Contradicting Aristotle’s theory, emotions rely in the body as much as in our brain.

Primary and Secondary emotions

In psychology we talk about primary and secondary emotions.

Primary emotions are:

  • fear;
  • joy;
  • sadness;
  • anger;
  • disgust;
  • surprise.

These emotions are called “primary” because anthropologically they have been present since the very beginning of the story of the human being, we share them with primates and they are universally experienced and recognised, as showed by scientist Paul Ekman.

On the contrary, secondary emotions are more recent, as they appeared when our forebears started to live in social groups; therefore they are “social” emotions: guilt, shame, envy, jealousy, …

Emotional Intelligence

The ability to recognise one own’s and other people’s emotion, to manage them and to use them in a constructive way is called Emotional Intelligence.

Emotional Intelligence is considered nowadays very important as it seems that it effectively impacts our work performance and our ability to relate to other people.

Many times relational problems are indeed consequences of a difficulty in understanding the other person’s emotional world and relating to it.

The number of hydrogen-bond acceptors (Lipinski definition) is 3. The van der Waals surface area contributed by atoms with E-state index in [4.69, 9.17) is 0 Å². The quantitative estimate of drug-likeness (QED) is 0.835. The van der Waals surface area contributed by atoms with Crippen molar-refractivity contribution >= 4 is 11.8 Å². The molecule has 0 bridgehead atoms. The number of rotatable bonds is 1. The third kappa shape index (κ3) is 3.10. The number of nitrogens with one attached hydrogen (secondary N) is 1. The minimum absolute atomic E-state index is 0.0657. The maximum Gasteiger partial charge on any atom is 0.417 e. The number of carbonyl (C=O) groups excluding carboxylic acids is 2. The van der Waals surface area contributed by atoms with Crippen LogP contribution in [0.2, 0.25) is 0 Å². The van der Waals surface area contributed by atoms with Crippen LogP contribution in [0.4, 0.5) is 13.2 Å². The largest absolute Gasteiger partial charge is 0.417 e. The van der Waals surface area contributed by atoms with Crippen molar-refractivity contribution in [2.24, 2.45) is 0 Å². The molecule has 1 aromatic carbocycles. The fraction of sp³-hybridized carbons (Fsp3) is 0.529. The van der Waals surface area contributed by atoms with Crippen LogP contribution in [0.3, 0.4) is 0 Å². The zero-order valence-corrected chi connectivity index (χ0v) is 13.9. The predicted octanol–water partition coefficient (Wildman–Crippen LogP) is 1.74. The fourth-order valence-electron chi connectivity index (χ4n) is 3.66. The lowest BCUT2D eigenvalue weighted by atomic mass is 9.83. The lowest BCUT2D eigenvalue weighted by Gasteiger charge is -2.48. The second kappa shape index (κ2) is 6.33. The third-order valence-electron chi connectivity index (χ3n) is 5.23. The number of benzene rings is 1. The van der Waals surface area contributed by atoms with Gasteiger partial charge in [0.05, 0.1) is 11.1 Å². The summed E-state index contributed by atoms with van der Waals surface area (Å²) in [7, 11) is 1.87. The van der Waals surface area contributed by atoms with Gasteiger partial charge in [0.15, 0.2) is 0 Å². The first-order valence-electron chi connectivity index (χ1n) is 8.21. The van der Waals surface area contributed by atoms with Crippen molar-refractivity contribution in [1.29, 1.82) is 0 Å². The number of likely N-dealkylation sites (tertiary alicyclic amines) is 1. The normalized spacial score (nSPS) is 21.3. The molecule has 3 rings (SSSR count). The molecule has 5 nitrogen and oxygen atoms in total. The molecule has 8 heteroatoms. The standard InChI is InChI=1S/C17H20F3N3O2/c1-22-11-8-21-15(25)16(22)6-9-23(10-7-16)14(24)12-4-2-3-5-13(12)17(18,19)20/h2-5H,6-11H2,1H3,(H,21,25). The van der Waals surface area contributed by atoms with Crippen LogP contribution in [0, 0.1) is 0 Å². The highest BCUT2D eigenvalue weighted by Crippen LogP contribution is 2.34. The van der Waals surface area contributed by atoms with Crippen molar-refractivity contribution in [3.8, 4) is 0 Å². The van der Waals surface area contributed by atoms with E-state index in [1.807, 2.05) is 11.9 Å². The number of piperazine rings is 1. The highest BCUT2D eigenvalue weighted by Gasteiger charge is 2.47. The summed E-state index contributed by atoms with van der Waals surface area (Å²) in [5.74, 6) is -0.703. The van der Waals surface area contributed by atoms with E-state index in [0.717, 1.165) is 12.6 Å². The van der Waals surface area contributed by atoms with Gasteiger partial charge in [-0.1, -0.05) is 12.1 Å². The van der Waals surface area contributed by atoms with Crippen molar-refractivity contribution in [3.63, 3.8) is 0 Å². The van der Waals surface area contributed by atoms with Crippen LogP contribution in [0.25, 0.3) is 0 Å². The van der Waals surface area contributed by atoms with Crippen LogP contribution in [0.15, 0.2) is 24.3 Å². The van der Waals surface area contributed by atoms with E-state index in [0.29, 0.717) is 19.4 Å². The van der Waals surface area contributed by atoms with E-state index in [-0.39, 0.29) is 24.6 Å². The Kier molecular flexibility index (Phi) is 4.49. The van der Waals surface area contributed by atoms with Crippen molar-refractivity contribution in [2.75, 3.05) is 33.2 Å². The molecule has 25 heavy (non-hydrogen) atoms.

Emotions are very important as they indicate our direction in the world and tell us how well we are dealing in achieving our intimate goals.

If you want to read more about why emotions are so important, click here

Related articles:

“Emotions: hello strangers!” by Ilaria Tedeschi

If you want to know more about the relation between emotions and eating habits, read:

“Overeating as a coping mechanism: Binge eating Disorder”, by Ilaria Tedeschi

Suggested links:

I am how you want me to be: when complacency comes too easy in relationships

“And you don’t know I much I loved you,

how much wasted love,

silently waiting for you to see me 

and to understand what you already know, 

that I am how you want me to be,

how you want me to be.

I am the only one you can love,

don’t you see that I am only a few steps away from you?”

“Sono come tu mi vuoi “, I. Grandi

Complacency and relationships

Being complacent is a normal attitude that in small doses everybody uses.

As a matter of fact, a little bit of complacency in our daily lives is necessary: we are not always completely free to be who we are, to say what is on our mind or to bring forth what we desire. A bit of complacency and adherence to the rules that society requires us to apply to, are the basis of living in a civilised world.